Concluding this part of his opinion, AG Campos Sánchez-Bordona stated that copyright owners would not lose control over their works, because they could request the deletion of such content when they believe the use harms them (para 107). While the opinion does not expressly say this, it introduces a ‘notice-and-takedown’ obligation for copyright owners in situations such as the case at hand. It remains to be seen if such an interpretation of Article 3(1) of Directive 2001/29 provides the high level of protection for authors sought by that directive.
Exceptions of Art. 5(3) InfoSoc-Directive
Even though the FCJ did not ask for the relevance of the exceptions of Art. 5, AG Campos Sánchez-Bordona took them into consideration. Art. 5(3) reads:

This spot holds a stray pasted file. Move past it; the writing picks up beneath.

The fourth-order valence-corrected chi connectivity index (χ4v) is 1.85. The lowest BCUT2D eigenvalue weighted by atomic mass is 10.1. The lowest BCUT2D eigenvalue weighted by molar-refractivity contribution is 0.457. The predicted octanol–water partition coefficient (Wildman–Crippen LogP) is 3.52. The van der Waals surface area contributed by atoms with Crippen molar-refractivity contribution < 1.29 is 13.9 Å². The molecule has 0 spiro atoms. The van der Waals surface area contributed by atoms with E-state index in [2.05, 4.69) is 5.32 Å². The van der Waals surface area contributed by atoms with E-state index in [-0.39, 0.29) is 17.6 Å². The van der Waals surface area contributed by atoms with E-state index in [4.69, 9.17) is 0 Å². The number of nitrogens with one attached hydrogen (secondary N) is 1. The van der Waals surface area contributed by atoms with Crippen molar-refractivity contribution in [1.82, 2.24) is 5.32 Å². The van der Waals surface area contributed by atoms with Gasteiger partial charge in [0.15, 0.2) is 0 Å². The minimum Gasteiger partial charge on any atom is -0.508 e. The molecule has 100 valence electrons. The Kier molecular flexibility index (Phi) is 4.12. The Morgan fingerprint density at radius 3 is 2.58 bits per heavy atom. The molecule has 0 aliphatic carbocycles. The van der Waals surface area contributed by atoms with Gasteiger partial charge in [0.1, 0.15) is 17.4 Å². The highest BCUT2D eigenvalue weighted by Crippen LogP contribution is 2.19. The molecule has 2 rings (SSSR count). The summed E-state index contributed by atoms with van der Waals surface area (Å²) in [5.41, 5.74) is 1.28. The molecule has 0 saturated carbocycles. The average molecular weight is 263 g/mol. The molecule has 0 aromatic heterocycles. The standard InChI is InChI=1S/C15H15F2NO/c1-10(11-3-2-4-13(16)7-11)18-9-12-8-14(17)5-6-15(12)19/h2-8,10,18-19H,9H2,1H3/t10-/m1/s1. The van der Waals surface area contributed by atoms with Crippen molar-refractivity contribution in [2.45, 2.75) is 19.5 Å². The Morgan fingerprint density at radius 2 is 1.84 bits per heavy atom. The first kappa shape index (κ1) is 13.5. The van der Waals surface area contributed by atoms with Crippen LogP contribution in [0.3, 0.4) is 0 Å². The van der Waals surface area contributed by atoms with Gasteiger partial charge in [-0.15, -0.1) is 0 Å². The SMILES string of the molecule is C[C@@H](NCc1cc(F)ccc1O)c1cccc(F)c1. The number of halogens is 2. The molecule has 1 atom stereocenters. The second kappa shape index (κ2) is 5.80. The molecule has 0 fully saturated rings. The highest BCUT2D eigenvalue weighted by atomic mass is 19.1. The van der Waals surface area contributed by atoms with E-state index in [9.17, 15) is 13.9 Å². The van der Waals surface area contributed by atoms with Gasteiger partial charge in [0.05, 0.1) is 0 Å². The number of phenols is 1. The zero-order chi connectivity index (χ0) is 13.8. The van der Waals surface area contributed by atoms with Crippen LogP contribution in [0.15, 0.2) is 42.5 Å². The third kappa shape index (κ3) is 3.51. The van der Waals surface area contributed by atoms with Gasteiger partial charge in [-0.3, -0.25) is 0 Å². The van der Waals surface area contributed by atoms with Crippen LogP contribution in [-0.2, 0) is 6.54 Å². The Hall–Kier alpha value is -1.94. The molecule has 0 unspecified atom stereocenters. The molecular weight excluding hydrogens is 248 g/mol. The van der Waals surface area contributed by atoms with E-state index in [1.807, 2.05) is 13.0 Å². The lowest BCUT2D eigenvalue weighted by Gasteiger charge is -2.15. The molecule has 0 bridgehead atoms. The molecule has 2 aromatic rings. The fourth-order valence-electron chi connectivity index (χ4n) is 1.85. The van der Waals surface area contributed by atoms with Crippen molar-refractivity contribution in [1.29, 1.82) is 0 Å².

“Member States may provide for exceptions or limitations to the rights provided for in Articles 2 and 3 in the following cases:
(a) use for the sole purpose of illustration for teaching or scientific research, as long as the source, including the author's name, is indicated, unless this turns out to be impossible and to the extent justified by the non-commercial purpose to be achieved;”
AG Campos Sánchez-Bordona found that the exception should not be limited to ‘teaching’ and teachers, but to uses by students as well.
He went on to state that the author’s name was sufficiently included in the present case, because the student had written ‘Schwarzaufweiss’ below the picture she used (Schwarzaufweiss was the name, but not the URL, of the website from which the image was obtained). According to the AG’s opinion, both the student and the teacher acted diligently, and they could not be blamed for failing to add the photographer’s name to the picture. This is quite an astonishing assertion, since clearly the author was not named and there are no apparant reasons to believe this was impossible.